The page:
And, he's bringing those people outside of government together to donate hundreds of millions of dollars towards an initiative that will try to figure out how to help young men of color across the country. What types of mentoring programs are working across the country and how can they mimic them or recreate them? What Valerie Jarrett, the president's senior adviser said to me is that they don't want to reinvent the wheel.

They want to take what's working across the country like BAM, which is "Becoming A Man," that program, with the young man who introduced him is from that BAM program. And when he said -- in your sound bite, Wolf, when he said, "what I said to them was, you know, I didn't always take things seriously," he's talking about meeting with those young men in Chicago back in February and then meeting with them again at the White House back in July.

So, that's what they're doing. A $150 million has already been given now, and he's promising at least $200 million over the next five years. All of these folks here, including, you know, people from major foundations and philanthropists from across the country, including The Bloomberg Foundation, Mayor Bloomberg, Rahm Emanuel, all these folks are going to meet.

And within 90 days, they're going to come up with what works give the plan to the president and they're going to try to take that around the country.

BLITZER: Yes. We have a picture when the president was in Chicago meeting with some of these young men from this BAM, "Be A Man" Program. And obviously, the president was moved by that. I want to bring in our CNN political commentator, Cornell Belcher. You were there at the White House as well, right, Cornell?

CORNELL BELCHER, CNN POLITICAL COMMENTATOR: It was really powerful, Wolf. I got to tell you, I don't think I've seen a president sort of more, you know, laid bare and with his defenses down, so we're talking about these issues. It's clearly the issue that's very sort of personal to him and moving to him. And I think we've never seen him connect.

You know, he's talked about his drug use earlier before, but we've never seen him connect his drug use to anger that he had and that anger about not having a father there in a really, really personal way. Clearly this is an issue dear and near to the president's heart.

BLITZER: Why do you think it's taken so long? He's been -- five year. This is year six of his presidency?

BELCHER: I hear criticism like that. The truth of the matter is, look, in a hyper partisan environment where he has to run for re- election, an issue like this can easily be polarized. I mean, any sort of conversation around race, as you know in this country, Wolf, sends people to their polarized corners. The last thing the president wants to do when he's running for re-election is to have a country more polarized.

I think the beauty of this time now is you can have more risky conversations that are important for moving this country forward right now in his second term. So, I'm thankful that he did. And there's a lot of people in that room who are thankfully.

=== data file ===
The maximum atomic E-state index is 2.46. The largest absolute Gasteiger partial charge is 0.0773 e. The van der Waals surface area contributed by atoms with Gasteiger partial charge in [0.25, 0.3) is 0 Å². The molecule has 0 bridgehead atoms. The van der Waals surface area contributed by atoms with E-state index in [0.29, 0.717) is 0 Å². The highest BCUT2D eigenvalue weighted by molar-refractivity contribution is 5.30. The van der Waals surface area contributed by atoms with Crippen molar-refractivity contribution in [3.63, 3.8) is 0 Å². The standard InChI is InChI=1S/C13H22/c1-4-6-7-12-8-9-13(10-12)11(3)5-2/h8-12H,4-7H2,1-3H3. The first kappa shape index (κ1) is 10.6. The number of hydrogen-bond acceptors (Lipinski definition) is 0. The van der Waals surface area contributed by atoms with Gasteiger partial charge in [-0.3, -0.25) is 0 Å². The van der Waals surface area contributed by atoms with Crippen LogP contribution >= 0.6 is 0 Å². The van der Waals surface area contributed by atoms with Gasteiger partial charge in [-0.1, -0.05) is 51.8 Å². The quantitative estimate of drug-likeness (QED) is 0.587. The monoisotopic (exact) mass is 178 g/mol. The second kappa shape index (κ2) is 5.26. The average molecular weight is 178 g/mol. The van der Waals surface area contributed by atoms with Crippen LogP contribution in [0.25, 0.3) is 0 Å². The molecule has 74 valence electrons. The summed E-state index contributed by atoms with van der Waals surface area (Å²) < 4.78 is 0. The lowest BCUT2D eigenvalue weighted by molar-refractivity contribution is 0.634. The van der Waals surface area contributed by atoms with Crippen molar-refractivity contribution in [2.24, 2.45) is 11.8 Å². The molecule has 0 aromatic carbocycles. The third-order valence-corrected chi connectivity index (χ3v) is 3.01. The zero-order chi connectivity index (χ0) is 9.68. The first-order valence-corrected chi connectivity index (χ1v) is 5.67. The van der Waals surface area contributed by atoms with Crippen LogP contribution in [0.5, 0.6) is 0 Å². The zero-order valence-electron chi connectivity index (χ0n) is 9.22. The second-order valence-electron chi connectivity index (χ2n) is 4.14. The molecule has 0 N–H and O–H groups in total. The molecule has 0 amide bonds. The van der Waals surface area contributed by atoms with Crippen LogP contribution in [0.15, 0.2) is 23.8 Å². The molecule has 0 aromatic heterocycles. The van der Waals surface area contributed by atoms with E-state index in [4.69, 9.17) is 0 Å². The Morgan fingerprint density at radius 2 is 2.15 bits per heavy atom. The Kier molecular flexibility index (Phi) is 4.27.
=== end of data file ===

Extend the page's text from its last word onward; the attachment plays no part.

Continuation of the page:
BLITZER: I want to play another excerpt from the president's powerful speech. Cornell and Don, both of you listen to this.

(BEGIN VIDEO CLIP)

OBAMA: No excuses. Government, private sector, and philanthropy, and all the faith communities, we all have a responsibility to help provide you the tools you need. We've got to help you knock down some of the barriers that you experience. That's what we're here for. But you've got responsibilities, too. And I know you can meet the challenge.

Many of you already are, if you make the effort. It may be hard, but you will have to reject the cynicism that says the circumstances of your birth or societies lingering injustices necessarily define you and your future. It will take courage, but you will have to tune out the naysayers who say the deck is stuck against you. You might as well just give up.

(END VIDEO CLIP)

BLITZER: Don, if you listen closely to what the president said, you did, I did, Cornell did, there's no doubt, you, Don Lemon, you've been saying a lot of the same things over the past several years and you've been getting some serious criticism for saying what we heard the president say today and I want you to respond to that.

LEMON: It's not about me, but, yes, I have been doing that -- I mean, to hear that, it makes me very emotional, because you know, obviously, I am a journalist. We want to remain objective, but I'm also a human being and I relate to that more than most, than you, Wolf, and you and I are friends. And you get that. You know, you and I we'll see each other Saturday night at an event, but you understand those things.

Many people across the country don't understand that. They don't get it. And I just left Illinois State University the other night saying the same thing to students that when they come into the newsroom, Wolf, you know this, they will come and they'll talk to me and they'll say, Don, how do I make it as a strong, Black man in this business? How do I make it as a strong, Black woman or as a gay -- and I always tell them -- I mean, they do within 30 seconds.